> decides on any change, that can then be entered in at the right place…
> without anyone needing to worry about who was going to do it.
> Hugs from Megan
> ------------------------------------------------------------------------
> *From:*Ian G [mailto:iang AT]
> *Sent:* 21 February 2013 17:24
> *To:* cacert-policy AT
> *Subject:* Re: improving p20100306 - minor changes (TRIAL POST)
> Having discussed, read responses, and thought about it for a few days,
> I am thinking now that the answer lies in policy.
> Because we have been challenged [0] on an issue of Policy, we should
> get the Policy right.
> Therefore, I'm thinking in terms of copying p20100306 straight into
> the appropriate place in PoP:
> ======================ADD at end of PoP#2:
> *2. Basic Model*:
> ...
> 2.n+1 Editors may make the following changes, where
> it is clear that the change does not change the policy:
> * fixes to errors in grammar and spelling,
> * anchors, HTML errors, URLs & formatting,
> * COD numbers and formatting, and
> * other minutiae, as agreed under 2.3.
> Such changes are to be notified to the policy group, and are to be
> folded into effect, etc, without further ado.
> ========================END OF ADDITION.
> With some improvement of course :) How do people feel about that?
> iang
> [0] Cost-wise, it looks like we are going to spend around 2-4 weeks on
> this regardless of how we deal with it. We have been told to spend
> time writing down stuff we already know, we have consensus on, and is
> established practice over many years. A.k.a. bureaucracy. Which will
> hold up our policy work. Either way, we don't get out of the challenge
> without *at least a vote* . Which is expensive, dammit! Which we
> should make count... Therefore, let's turn this into an opportunity
> and fix it in the policy. This way, we lead.
> On 20/02/13 06:30 AM, Ian G wrote:
>> Software Assessment in its last telco meeting declined to take some
>> new policy changes with links modifications, according to p20100306:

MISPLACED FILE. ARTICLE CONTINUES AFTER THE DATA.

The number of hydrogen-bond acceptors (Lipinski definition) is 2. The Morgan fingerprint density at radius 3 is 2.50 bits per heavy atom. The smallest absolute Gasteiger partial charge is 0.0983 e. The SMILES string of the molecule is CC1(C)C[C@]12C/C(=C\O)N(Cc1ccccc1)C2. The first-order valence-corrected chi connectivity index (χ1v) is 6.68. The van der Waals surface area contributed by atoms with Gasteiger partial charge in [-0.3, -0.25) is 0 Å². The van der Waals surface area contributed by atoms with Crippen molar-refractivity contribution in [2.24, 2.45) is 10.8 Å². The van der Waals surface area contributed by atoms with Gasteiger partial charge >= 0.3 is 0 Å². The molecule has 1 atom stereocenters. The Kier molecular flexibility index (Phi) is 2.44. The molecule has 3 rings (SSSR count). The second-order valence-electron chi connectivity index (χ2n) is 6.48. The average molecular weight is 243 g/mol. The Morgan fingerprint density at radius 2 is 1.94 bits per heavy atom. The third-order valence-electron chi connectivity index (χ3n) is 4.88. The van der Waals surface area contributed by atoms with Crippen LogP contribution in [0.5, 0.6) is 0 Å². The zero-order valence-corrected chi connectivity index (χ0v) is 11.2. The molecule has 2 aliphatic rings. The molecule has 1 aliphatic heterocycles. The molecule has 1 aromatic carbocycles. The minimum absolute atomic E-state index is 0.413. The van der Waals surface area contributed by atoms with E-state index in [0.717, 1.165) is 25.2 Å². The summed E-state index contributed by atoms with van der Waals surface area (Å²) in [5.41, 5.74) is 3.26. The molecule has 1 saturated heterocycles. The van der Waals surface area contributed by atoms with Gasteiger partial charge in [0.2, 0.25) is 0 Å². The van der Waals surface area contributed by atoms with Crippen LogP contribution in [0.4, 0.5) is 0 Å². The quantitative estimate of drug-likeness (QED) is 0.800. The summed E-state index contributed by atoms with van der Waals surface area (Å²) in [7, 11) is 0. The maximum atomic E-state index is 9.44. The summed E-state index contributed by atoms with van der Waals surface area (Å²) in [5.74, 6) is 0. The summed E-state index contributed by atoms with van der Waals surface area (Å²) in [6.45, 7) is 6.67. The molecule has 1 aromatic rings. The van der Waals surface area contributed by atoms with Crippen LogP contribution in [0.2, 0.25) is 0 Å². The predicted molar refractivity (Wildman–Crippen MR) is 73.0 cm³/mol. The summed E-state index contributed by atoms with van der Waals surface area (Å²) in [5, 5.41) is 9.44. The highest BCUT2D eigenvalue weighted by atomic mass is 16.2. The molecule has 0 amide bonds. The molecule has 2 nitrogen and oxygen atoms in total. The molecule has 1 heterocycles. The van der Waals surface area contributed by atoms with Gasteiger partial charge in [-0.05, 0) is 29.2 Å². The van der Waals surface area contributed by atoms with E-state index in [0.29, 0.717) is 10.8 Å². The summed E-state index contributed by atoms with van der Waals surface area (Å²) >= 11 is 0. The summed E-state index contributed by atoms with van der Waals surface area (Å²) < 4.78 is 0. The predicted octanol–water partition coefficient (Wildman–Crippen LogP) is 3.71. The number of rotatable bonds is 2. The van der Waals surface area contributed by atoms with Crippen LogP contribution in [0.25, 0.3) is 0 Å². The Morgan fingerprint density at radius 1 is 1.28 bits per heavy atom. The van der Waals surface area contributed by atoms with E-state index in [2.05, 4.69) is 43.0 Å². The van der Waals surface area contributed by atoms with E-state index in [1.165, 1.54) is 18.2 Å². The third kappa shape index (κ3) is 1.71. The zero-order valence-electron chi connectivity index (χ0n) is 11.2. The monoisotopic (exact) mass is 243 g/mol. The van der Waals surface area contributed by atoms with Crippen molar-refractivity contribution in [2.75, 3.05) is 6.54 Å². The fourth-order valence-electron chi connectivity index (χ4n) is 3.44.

>> Policy Officer may make the following changes,
>> where it is clear that the change does not
>> change the policy:
>> URLs to track any links that move,
>> grammatical errors,
>> anchors, HTML errors & formatting,
>> COD numbers and formatting
>> other minutiae,
>> They said that, as the Policy Officer position is not listed in the
>> Officer's page, they decline to recognise the effect of the motion.
>> Motion p20100306 has been very valuable because it has meant we can
>> do things without wasting everyone's time. Policy group attention is
>> our most valuable resource, we don't want to squander it. Following a
>> suitable notification, it's done and complete, and policy group can
>> concentrate more on real work.
>> Still, the message is clear, Software Assessment have decided to stop
>> after 3 years of success. I want to preserve the intent of the
>> motion, and I see three possibilities:
>> 1. vote on a policy officer.
>> 2. adjust the above words so they say Policy Team instead
>> of Officer, and add a caveat that the changes are
>> notified to policy group (our general practice anyway).
>> 3. incorporate words into PoP to that effect.
>> What do people think? Prefer 1,2,3 or something else?
>> I apologise in advance, but it looks like we're in for another vote
>> on stuff we already have strong consensus on, and strong practice.
>> iang